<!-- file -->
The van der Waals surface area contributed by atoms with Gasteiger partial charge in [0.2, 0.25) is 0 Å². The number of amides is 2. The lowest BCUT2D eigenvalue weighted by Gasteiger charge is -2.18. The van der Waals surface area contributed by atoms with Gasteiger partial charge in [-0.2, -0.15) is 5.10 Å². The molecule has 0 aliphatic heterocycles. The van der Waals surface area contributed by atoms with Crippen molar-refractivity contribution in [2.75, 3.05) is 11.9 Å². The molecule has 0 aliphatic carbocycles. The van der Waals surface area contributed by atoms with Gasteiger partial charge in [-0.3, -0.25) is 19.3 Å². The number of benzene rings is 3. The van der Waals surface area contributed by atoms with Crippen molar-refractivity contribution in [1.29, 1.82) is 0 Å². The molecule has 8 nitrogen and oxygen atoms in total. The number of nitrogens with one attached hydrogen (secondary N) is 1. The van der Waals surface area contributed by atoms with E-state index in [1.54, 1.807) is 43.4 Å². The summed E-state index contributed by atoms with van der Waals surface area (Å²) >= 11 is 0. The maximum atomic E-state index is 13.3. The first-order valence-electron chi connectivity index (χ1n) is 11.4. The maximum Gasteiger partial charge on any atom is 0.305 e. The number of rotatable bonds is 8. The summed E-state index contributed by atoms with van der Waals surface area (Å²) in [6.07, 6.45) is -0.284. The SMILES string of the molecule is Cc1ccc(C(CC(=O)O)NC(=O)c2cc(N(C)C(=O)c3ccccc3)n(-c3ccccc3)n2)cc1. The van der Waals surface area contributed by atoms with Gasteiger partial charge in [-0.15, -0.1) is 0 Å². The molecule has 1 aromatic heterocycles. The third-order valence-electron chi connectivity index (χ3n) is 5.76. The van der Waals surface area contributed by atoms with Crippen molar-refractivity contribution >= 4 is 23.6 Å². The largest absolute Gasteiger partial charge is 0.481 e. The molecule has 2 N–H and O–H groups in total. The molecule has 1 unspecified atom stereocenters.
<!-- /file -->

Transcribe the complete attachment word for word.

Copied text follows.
The van der Waals surface area contributed by atoms with Gasteiger partial charge in [0.2, 0.25) is 0 Å². The number of amides is 2. The lowest BCUT2D eigenvalue weighted by Gasteiger charge is -2.18. The van der Waals surface area contributed by atoms with Gasteiger partial charge in [-0.2, -0.15) is 5.10 Å². The molecule has 0 aliphatic heterocycles. The van der Waals surface area contributed by atoms with Crippen molar-refractivity contribution in [2.75, 3.05) is 11.9 Å². The molecule has 0 aliphatic carbocycles. The van der Waals surface area contributed by atoms with Gasteiger partial charge in [-0.3, -0.25) is 19.3 Å². The number of benzene rings is 3. The van der Waals surface area contributed by atoms with Crippen molar-refractivity contribution in [1.29, 1.82) is 0 Å². The molecule has 8 nitrogen and oxygen atoms in total. The number of nitrogens with one attached hydrogen (secondary N) is 1. The van der Waals surface area contributed by atoms with E-state index in [1.54, 1.807) is 43.4 Å². The summed E-state index contributed by atoms with van der Waals surface area (Å²) >= 11 is 0. The maximum atomic E-state index is 13.3. The first-order valence-electron chi connectivity index (χ1n) is 11.4. The maximum Gasteiger partial charge on any atom is 0.305 e. The number of rotatable bonds is 8. The summed E-state index contributed by atoms with van der Waals surface area (Å²) in [6.07, 6.45) is -0.284. The SMILES string of the molecule is Cc1ccc(C(CC(=O)O)NC(=O)c2cc(N(C)C(=O)c3ccccc3)n(-c3ccccc3)n2)cc1. The van der Waals surface area contributed by atoms with Gasteiger partial charge in [-0.15, -0.1) is 0 Å². The molecule has 1 aromatic heterocycles. The third-order valence-electron chi connectivity index (χ3n) is 5.76. The van der Waals surface area contributed by atoms with Crippen molar-refractivity contribution >= 4 is 23.6 Å². The largest absolute Gasteiger partial charge is 0.481 e. The molecule has 2 N–H and O–H groups in total. The molecule has 1 unspecified atom stereocenters.